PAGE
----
400 Years of the British Country House
In this film from Victoria and Albert Museum we’ll be looking at the development of British country house over 400 years since the time of Henry VIII. Our journey will show how such houses changed dramatically over the years in response to the social, economic and even political needs of the families that lived in them.
For most of this period, owning land in the country meant far more than it does today. It secured your position in society. It meant money from rents and the political support of your neighbours and tenants.
At the centre of a great estate stood the country house. It was used to impress and entertain influential visitors. In today’s terms, it was at least as expensive and exclusive as owning a private jet.
The journey starts here at Hengrave Hall in Suffolk, built in the reign of Henry VIII. Hengrave Hall was built by one of the richest men in London – Thomas Kytson. Hengrave was Kytson’s main country residence. It is laid out around the courtyard, typical of the Tudor period. Unlike most Tudor houses where rooms opened off one another, Hengrave has corridors around the courtyard providing access to the rooms on each floor. Hengrave Hall was not a single family home, but was built for an extended household that included relatives as well as servants.
This kind of Tudor house had only one large room, the Great Hall. This was the heart of the house. The household met and ate here, but the Hall was chiefly designed as an impressive space in which to receive and entertain visitors. Kytson, his family and honoured guests sat at the top table, basking in the light of this spectacular bay window, in itself a major status symbol.
But if Kytson could display his wealth through glass, so could others. Hardwick Hall in Derbyshire is one of the finest surviving Elizabethan houses. Its masses of glass and huge height were extraordinary for the period. It was built about 70 years after Hengrave by the celebrated Bess of Hardwick, Countess of Shrewsbury. This house is her vision and is signed with her initials, Elizabeth Shrewsbury, all along the top.
By the 1590s the inside of a great house was as grand as its outside. At Hardwick there is still a great hall, but it functioned mainly as an imposing entrance. Upstairs there are impressive and specialised public rooms, what we now call state rooms. Bess lived on the first floor, but the state rooms were on the second. Guests were brought up this beautiful stone staircase to the magnificent High Great Chamber. This was the ceremonial centre of the house where Bess received them. The chamber, at least three times the size of the Great Hall at Hengrave, is lavishly furnished with a set of Brussels tapestries. Bess had a passion for textiles and built up a vast collection – it cost even more than the house itself.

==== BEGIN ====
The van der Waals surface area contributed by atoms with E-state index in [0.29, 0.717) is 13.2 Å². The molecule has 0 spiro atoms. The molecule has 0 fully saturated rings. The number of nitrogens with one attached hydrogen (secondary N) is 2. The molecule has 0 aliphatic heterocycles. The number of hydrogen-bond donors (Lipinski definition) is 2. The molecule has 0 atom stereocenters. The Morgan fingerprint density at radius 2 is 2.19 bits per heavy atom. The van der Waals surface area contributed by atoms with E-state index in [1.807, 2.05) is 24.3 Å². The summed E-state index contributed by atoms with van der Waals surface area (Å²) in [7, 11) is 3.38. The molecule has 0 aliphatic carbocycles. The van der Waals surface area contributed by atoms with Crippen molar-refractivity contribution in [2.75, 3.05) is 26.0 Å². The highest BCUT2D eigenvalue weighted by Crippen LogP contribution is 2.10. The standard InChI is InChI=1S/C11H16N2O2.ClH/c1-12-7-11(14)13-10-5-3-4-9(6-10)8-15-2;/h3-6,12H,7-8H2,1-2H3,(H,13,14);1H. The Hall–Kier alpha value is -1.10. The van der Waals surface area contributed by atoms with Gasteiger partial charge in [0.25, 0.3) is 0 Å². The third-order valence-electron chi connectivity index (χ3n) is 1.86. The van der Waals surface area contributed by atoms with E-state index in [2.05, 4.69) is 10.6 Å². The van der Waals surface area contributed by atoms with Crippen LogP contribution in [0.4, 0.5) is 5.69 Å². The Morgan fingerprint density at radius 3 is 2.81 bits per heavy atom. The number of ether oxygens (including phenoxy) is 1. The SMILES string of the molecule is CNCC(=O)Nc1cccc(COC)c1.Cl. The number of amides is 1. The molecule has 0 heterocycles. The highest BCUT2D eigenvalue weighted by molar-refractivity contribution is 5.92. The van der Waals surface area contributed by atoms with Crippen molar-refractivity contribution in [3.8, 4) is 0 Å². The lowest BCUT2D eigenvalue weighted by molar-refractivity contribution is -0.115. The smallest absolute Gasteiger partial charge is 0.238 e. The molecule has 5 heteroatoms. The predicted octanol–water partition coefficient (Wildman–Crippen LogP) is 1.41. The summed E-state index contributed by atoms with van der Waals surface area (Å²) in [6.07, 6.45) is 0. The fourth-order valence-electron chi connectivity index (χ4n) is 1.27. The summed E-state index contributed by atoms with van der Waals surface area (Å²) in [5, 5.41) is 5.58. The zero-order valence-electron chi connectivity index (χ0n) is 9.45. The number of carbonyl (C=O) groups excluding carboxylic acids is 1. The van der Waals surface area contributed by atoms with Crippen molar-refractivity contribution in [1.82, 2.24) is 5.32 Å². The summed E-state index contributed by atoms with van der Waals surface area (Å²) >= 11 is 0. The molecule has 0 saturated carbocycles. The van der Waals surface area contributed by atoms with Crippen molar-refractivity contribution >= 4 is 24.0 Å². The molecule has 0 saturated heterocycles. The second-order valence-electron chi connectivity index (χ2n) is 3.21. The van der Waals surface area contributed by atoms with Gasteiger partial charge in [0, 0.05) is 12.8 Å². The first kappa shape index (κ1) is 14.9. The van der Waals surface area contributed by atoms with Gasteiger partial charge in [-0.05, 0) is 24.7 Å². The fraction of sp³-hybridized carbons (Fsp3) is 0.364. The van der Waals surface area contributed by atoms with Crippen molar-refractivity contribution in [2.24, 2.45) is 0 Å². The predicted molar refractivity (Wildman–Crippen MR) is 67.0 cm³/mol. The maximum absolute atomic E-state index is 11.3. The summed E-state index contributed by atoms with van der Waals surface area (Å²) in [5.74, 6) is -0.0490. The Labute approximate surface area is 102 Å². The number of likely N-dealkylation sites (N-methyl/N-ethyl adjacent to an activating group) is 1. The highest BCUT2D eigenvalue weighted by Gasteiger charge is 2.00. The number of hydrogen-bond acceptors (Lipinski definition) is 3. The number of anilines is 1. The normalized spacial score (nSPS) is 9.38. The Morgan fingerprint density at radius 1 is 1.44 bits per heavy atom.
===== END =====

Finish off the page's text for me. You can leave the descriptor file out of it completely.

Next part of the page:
Next to the High Great Chamber is this immense Long Gallery, running the whole width of the house. This was a new kind of room. Bess and her guests came here for exercise, but it was also another opportunity to impress. Bess used it to show portraits which displayed her ancestry and political connections.
Surprisingly, there are even rooms on the roof. It’s hard to believe that this was once a banqueting room in which a desert of delicacies would have been served. From here Bess and her guests could enjoy the view of the deer park and all that she owned.
100 years later we have arrived in another world. The unstructured, natural surroundings of Hardwick are very different from the gardens here at Chatsworth House in Derbyshire. This was the Baroque period when gardens were changing on a grand scale. Their design was now being considered alongside the house. The formal, straight canals and avenues of French garden design were being introduced all over Britain. Here at Chatsworth there had been many changes, but the spectacular Baroque water features still remain. Water was everywhere – water gods, trick fountains like the Willow Tree and a monumental cascade which was one of the grandest in the country. However, the house itself was always the main focus of the garden and from all points of view your eye was led back to it.